Build up to all
exercises and activities gradually, especially if you have
been inactive for a long time.
Once you have
built up to a regular schedule, include these four types of
exercises, whether you use the examples here or others:
endurance, strength, balance, and stretching.
If you have to
stop exercising for more than a few weeks, start out at half
the effort when you resume, then build back up to where you
forward, always keep back and shoulders straight to ensure
that you are bending from the hips, not the waist.
If you have had a
hip replacement, check with your surgeon before doing lower
- To build
stamina, you can do specific exercises, like walking or
jogging, or any activity that raises your heart rate and
breathing for extended periods of time.
- Do at least
30 minutes of endurance activities on most or all days of
- If you
prefer, divide your 30 minutes into shorter sessions of
no less than 10 minutes each.
- The more
vigorous the exercise, the greater the benefits.
- Warm up and
cool down with a light activity, such as easy
shouldn't make you breath so hard you can't talk. They
shouldn't cause dizziness or chest pain.
- When you are
ready to progress, first increase the amount of time,
then the difficulty, of your activity.
- Stretch after
- Do strength
exercises for all your major muscle groups at least twice
a week, but not for the same muscle group on any 2 days
in a row.
increasing the amount of weight you use is the most
important part of strength exercise.
- Start with a
low amount of weight (or no weight) and increase it
- When you are
ready to progress, first increase the number of times you
do the exercise, then increase the wieght at a later
- Do an
exercise 8 to 15 times; rest a minute and repeat it 8 to
15 more times.
- Take 3
seconds to lift and 3 seconds to lower weights. Never
jerk weights into position.
- If you can't
lift a weight more than 8 times, it's too heavy; if you
can lift it more than 15 times, it's too light.
- Avoid holding
your breath while straining.
exercises may make you sore at first, but they should
never cause pain.
- Stretch after
- Add the
following modifications to your regularly scheduled
lower-body strength exercises: As you progress, hold onto
the table or chair with one hand, then one finger, then
no hands. If you are steady on your feet, progress to no
hands and eyes closed. Ask someone to watch oyou the
first few times,in case you lost your balance.
- Don't do
extra strength exercises to add these balance
modifications. Simply add the modifications to your
regularly scheduled strength exercises.
- Another way
to improve your balance is through "anytime, anywhere"
balance exercises. One example: Balance on one foot, then
the other, while waiting for the bus. Do as often as
exercises may help keep you limber.
exercises alone will not improve endurance or
- Do stretching
exercises after endurance and strength exercises, when
your muscles are warm.
- If stretching
exercises are the only kind of exercise you are able to
do, do them at least 3 times a week, up to every day.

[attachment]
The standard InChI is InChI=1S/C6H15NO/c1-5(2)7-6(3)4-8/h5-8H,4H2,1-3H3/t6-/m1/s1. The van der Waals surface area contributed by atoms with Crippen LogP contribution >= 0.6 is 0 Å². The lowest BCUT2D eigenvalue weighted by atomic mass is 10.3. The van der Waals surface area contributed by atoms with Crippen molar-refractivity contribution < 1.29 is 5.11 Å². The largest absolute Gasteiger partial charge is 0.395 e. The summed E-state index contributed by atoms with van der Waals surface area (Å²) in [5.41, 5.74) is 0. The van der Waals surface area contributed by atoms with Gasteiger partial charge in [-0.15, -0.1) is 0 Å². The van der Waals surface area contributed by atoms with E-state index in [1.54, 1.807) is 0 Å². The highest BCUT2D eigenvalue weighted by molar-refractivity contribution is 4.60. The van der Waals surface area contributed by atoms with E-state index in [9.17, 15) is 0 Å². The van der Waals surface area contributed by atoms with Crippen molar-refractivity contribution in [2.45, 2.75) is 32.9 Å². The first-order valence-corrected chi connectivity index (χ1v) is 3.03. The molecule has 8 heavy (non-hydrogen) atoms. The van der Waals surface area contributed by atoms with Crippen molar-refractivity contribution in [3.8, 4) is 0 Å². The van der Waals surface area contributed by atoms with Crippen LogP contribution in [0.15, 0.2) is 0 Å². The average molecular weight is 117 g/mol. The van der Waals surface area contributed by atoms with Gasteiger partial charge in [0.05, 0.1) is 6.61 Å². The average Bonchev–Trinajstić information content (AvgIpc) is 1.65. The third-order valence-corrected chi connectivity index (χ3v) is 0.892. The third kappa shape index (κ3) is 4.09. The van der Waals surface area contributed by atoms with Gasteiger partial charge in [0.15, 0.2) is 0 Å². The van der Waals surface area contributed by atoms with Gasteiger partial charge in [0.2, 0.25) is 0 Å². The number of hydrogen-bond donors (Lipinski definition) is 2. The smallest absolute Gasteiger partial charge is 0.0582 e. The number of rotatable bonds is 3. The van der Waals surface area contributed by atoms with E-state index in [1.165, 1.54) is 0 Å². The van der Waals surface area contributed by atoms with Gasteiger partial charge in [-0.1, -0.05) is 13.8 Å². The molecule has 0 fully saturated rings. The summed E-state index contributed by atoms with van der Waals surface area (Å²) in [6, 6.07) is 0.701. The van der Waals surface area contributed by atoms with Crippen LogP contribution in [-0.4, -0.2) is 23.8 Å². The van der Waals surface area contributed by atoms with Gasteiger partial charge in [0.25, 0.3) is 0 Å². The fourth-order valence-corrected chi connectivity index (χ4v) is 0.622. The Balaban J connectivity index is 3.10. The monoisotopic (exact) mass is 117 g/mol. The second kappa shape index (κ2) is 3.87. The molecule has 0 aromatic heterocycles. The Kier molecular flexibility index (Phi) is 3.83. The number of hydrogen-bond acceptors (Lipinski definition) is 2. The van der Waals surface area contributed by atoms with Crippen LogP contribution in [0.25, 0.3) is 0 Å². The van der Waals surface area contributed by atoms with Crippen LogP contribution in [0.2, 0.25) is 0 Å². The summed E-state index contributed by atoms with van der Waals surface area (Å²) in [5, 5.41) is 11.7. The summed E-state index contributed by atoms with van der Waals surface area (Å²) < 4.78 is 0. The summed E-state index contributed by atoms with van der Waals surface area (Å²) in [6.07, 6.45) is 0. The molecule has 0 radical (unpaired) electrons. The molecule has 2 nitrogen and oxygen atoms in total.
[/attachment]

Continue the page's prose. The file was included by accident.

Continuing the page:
Always warm up your muscles first.
- Do each
exercise 3 to 5 times at each session.
- Hold the
stretched position for 10 to 30 seconds.
- Total session
should last 15 to 30 minutes.
- Move slowly
into position; never jerk into position.
may cause mild discomfort, but should not cause
There are lots of
ways to increase your physical activity. Exercising at home
is just one of them, and we feature it here because it's
within the reach of most older people. You might decide to
follow Phyllis Wendahl's example, instead, and do something
Ms. Wendahl is 85
years old and lives in the small town of Bothell,
Washington. On the phone, she sounds much younger. She is a
widow and lives on her Social Security income, and, like
many older adults, she won't let her kids spoil her as much
as they would like to. She would rather do things on her
That's why, when
she was scouting around for a fitness club where she could
use strength-building equipment, she bargained the owner
down to a monthly fee that she felt she could afford - $25 a
month for unlimited use.
"Look, I know
that not everybody is as bold as I am about that kind of
thing," Ms. Wendahl told us. Nonetheless, she has some
advice for older adults who are thinking about going to a
fitness center: "They don't need to feel self-conscious
about going to the club. The owner of my club holds me up as
an example now."
Ms. Wendahl said that she has
always been active, but never as much as she is now. She began doing aerobic
exercises in her 70s, moved on to water aerobics, and most recently to
strength-building and stretching 3 times a week. She
lives on her own and drives herself wherever she needs to go. After 6
months of endurance and strength exercises, measurements showed that Mrs.
Wendahl was able to perform household tasks - carrying groceries, making
her bed, and transferring laundry - more quickly. She could also carry
"It has just done
me a world of good," she said of her physically active
lifestyle. "My family is so thrilled and proud of me," she
She wants older
adults who read this book to know that, when it comes to
exercise and physical activity, "there's always something
within someone's capabilities. There's no reason older
people need to be sitting in a rocking chair."